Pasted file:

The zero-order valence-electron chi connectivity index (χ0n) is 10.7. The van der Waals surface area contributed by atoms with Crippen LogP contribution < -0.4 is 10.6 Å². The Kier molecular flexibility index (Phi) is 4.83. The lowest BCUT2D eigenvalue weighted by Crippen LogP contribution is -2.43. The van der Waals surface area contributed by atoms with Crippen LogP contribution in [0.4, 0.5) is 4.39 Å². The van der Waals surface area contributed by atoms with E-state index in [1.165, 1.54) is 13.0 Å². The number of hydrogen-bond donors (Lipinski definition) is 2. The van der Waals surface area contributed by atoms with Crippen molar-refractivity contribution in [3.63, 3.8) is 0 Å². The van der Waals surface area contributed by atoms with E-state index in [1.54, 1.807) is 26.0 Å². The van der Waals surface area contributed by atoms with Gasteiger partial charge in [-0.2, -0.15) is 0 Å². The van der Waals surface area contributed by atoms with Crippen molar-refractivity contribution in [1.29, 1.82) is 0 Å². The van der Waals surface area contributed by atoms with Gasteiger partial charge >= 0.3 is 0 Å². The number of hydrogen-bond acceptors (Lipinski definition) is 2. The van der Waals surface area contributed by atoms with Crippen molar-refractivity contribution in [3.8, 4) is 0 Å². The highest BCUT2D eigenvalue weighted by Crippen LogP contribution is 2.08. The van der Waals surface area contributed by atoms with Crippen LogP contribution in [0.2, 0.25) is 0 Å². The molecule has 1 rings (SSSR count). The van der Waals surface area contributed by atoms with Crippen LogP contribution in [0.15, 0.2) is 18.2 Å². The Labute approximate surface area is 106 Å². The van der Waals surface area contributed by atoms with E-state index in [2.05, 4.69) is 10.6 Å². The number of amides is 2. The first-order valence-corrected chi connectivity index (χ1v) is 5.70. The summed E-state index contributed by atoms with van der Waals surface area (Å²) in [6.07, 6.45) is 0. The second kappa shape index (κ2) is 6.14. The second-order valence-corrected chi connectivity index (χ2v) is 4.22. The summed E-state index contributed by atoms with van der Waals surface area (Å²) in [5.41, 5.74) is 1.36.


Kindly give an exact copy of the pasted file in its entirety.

The zero-order valence-electron chi connectivity index (χ0n) is 10.7. The van der Waals surface area contributed by atoms with Crippen LogP contribution < -0.4 is 10.6 Å². The Kier molecular flexibility index (Phi) is 4.83. The lowest BCUT2D eigenvalue weighted by Crippen LogP contribution is -2.43. The van der Waals surface area contributed by atoms with Crippen LogP contribution in [0.4, 0.5) is 4.39 Å². The van der Waals surface area contributed by atoms with E-state index in [1.165, 1.54) is 13.0 Å². The number of hydrogen-bond donors (Lipinski definition) is 2. The van der Waals surface area contributed by atoms with Crippen molar-refractivity contribution in [3.63, 3.8) is 0 Å². The van der Waals surface area contributed by atoms with E-state index in [1.54, 1.807) is 26.0 Å². The van der Waals surface area contributed by atoms with Gasteiger partial charge in [-0.2, -0.15) is 0 Å². The van der Waals surface area contributed by atoms with Crippen molar-refractivity contribution in [1.29, 1.82) is 0 Å². The van der Waals surface area contributed by atoms with Gasteiger partial charge >= 0.3 is 0 Å². The number of hydrogen-bond acceptors (Lipinski definition) is 2. The van der Waals surface area contributed by atoms with Crippen molar-refractivity contribution in [3.8, 4) is 0 Å². The highest BCUT2D eigenvalue weighted by Crippen LogP contribution is 2.08. The van der Waals surface area contributed by atoms with Crippen LogP contribution in [0.2, 0.25) is 0 Å². The molecule has 1 rings (SSSR count). The van der Waals surface area contributed by atoms with Crippen LogP contribution in [0.15, 0.2) is 18.2 Å². The Labute approximate surface area is 106 Å². The van der Waals surface area contributed by atoms with E-state index in [2.05, 4.69) is 10.6 Å². The number of amides is 2. The first-order valence-corrected chi connectivity index (χ1v) is 5.70. The summed E-state index contributed by atoms with van der Waals surface area (Å²) in [6.07, 6.45) is 0. The second kappa shape index (κ2) is 6.14. The second-order valence-corrected chi connectivity index (χ2v) is 4.22. The summed E-state index contributed by atoms with van der Waals surface area (Å²) in [5.41, 5.74) is 1.36.